Deposit paid, but tenant not showed up.

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    Deposit paid, but tenant not showed up.

    A new tenant paid a holding deposit on the 16th August, to guarantee a room on the 1st September.

    I requested the tenant sign the contract with me on the 1st Sept, when they were due to move in.

    On the 31st August, the tenant rang to say they had gone home (another continent) due to very unfortunate family circumstance. (no contract signed).

    They do not know when/if they will return. I txt'd them earlier this week to advise I have to make a decision whether to re-let the room or not.

    Am I obliged to just advise the tenant the room is being re-let, as they have not taken up the tenancy on the agreed date. The room has effectively been blocked from other viewings for a month.

    Under the circumstances do I have to return their (holding) deposit? I have not been able to show the room and it has been empty for two weeks already.

    They would obviously be able to find alternate accomodation when/if they return, so I do not feel I'm letting them down.

    Many thanks.
    jxmac18

    #2
    • You do not need a signed contract to have a contract the simple process of taking rent and occupation creates a tenancy.
    • Since the proposed tenant has done neither of the above, you do not have a contract with him.
    • Depends on how you took the deposit (i.e. a holding deposit or a deposit for delapidations) you should be able to deduct lost rent and cost for re-advertising the property, keep records of these costs and return what is not used.

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      #3
      Everything depends on what was agreed when you took the deposit. For example, if it was agreed that this was a non-refundable deposit then it is non-refundable. If it was agreed that the deposit would be refunded if the tenant changed his mind then it should be refunded now the tenant has changed his mind. Sorry if this is confusing.
      Disclaimer: What I say is either right or wrong. It may be advisable to check what I say with a solicitor. If he says I am right then I am right, unless he is wrong in which case I am wrong; but if he says I am wrong then I am wrong, unless he is wrong in which case I am right

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        #4
        Thoughts on the above replies

        The three elements of any contract are offer, consideration and acceptance.

        Firstly Dazalock:

        You do not need a signed contract to have a contract the simple process of taking rent and occupation creates a tenancy. Okay but where is the taking up of residence, and the "tenant" has definitely not signed an AST so there is no "contract" for mainly the first reason?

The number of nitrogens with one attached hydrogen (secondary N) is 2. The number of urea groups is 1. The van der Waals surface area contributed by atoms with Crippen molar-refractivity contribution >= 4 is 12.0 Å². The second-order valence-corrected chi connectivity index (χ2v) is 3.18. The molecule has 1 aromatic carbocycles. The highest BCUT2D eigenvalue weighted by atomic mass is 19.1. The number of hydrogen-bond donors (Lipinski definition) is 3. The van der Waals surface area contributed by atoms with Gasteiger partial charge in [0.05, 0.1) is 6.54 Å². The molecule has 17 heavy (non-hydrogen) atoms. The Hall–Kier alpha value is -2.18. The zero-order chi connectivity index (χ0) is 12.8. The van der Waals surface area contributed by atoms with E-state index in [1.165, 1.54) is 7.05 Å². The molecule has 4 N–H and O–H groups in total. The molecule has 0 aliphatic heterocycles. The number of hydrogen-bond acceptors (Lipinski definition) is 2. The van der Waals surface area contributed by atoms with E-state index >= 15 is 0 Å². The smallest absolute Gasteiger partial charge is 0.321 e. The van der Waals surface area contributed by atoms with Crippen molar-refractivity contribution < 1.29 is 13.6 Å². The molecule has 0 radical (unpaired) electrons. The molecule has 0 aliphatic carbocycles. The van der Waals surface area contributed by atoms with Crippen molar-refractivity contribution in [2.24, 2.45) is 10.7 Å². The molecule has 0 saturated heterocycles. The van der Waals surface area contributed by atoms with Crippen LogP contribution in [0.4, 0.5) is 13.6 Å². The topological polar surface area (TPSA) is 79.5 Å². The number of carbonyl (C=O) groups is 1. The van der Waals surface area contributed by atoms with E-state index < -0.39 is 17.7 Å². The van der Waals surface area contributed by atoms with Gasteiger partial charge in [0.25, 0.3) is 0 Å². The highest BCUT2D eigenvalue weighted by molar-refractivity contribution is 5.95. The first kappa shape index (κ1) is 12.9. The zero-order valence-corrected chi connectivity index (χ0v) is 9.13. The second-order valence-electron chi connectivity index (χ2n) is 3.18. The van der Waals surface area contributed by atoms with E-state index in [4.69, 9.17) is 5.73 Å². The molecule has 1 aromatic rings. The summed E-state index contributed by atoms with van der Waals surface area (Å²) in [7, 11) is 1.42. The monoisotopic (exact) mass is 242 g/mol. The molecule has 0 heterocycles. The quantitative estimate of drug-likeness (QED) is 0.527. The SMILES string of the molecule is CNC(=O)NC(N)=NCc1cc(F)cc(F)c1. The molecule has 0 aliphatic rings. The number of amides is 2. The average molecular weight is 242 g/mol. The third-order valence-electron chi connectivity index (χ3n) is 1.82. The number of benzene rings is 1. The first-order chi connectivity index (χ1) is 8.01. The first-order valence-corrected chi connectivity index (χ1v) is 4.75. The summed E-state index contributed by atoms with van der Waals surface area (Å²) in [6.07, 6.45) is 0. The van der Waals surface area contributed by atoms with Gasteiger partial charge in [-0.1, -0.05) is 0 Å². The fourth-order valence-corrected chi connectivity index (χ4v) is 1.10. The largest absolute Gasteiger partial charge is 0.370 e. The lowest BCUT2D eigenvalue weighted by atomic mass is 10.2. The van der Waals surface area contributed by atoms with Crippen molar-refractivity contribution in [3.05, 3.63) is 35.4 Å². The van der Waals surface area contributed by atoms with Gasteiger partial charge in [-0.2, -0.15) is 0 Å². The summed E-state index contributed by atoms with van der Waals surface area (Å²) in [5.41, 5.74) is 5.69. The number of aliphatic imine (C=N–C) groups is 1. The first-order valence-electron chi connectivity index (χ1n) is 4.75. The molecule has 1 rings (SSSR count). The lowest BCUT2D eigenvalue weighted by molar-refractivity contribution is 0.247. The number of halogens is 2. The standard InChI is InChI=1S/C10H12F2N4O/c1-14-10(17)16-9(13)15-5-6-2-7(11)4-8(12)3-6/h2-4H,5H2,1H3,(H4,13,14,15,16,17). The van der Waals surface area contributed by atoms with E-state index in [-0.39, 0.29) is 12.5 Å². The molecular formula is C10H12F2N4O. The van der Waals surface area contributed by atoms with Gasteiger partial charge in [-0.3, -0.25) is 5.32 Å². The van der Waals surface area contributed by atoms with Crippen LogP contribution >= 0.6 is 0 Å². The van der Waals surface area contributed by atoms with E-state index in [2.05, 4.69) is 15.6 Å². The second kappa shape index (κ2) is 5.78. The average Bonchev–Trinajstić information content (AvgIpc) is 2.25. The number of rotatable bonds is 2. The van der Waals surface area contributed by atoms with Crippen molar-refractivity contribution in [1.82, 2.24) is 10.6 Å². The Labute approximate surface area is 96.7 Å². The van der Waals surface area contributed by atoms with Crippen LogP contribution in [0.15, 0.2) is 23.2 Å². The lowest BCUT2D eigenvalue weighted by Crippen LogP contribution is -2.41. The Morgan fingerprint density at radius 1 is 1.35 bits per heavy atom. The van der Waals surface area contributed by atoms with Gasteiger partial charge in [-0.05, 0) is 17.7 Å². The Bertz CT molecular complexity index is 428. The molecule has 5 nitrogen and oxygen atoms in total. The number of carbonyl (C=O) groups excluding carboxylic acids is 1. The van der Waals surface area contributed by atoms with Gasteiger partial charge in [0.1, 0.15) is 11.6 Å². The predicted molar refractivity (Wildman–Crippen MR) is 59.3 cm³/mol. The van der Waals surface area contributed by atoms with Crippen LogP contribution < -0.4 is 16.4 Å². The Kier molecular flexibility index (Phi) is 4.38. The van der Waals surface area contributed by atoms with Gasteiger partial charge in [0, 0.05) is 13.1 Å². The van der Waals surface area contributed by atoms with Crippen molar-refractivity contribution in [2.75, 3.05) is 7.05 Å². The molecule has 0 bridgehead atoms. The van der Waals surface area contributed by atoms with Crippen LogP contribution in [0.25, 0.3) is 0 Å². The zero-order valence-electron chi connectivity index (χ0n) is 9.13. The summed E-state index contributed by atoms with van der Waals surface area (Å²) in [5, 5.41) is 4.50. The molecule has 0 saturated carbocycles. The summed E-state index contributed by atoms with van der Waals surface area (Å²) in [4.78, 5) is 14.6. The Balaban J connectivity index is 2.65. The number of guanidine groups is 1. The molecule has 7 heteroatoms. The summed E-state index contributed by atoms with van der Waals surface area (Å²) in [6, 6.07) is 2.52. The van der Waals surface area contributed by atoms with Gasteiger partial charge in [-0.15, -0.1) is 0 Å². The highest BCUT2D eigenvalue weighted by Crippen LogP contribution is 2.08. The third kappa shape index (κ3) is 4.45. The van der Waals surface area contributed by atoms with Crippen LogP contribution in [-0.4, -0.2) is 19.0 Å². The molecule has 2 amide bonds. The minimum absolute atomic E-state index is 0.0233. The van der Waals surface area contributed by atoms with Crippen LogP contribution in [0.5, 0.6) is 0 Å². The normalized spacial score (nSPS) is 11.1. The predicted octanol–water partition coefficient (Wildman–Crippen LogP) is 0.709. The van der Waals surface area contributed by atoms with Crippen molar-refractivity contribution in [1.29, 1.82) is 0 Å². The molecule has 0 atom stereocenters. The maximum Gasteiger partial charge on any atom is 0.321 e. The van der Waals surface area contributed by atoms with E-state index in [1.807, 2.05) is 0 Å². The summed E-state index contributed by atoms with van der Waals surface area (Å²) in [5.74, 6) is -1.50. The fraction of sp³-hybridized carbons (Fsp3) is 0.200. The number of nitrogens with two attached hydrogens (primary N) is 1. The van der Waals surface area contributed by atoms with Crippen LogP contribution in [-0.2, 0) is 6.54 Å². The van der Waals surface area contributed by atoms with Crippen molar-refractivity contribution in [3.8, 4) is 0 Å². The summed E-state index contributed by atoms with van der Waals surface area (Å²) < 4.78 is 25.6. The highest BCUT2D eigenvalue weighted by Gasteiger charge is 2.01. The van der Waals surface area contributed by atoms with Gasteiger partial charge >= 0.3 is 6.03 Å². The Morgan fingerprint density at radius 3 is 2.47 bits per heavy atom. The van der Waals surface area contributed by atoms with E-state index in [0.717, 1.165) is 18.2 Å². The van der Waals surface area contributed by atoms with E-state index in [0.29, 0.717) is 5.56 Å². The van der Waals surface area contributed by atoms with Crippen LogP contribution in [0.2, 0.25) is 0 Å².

Since the proposed tenant has done neither of the above, you do not have a contract with him.I agree

        Depends on how you took the deposit (i.e. a holding deposit or a deposit for delapidations) When you take a deposit like this it would be an "offer of intent" but no more than that! you should be able to deduct lost rent and cost for re-advertising the property, keep records of these costs and return what is not used. Very debatable but the applicant is unlikely to pursue his deposit now is he?

        Lawstudent:

        Everything depends on what was agreed when you took the deposit. For example, if it was agreed that this was a non-refundable deposit then it is non-refundable. For the avoidance of doubt written proof would be needed by the landlord If it was agreed that the deposit would be refunded if the tenant changed his mind then it should be refunded now the tenant has changed his mind. Sorry if this is confusing. No it's not confusing, but again hearsay is usually useless as evidence!
        The advice I give should not be construed as a definitive answer, and is without prejudice or liability. You are advised to consult a specialist solicitor or other person of equal legal standing.

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          #5
          Many thanks for the response! I advised the tenant this was a holding deposit to keep the room before they were due to move in, as well as non-refundable, and the tenant is not pursuing this.

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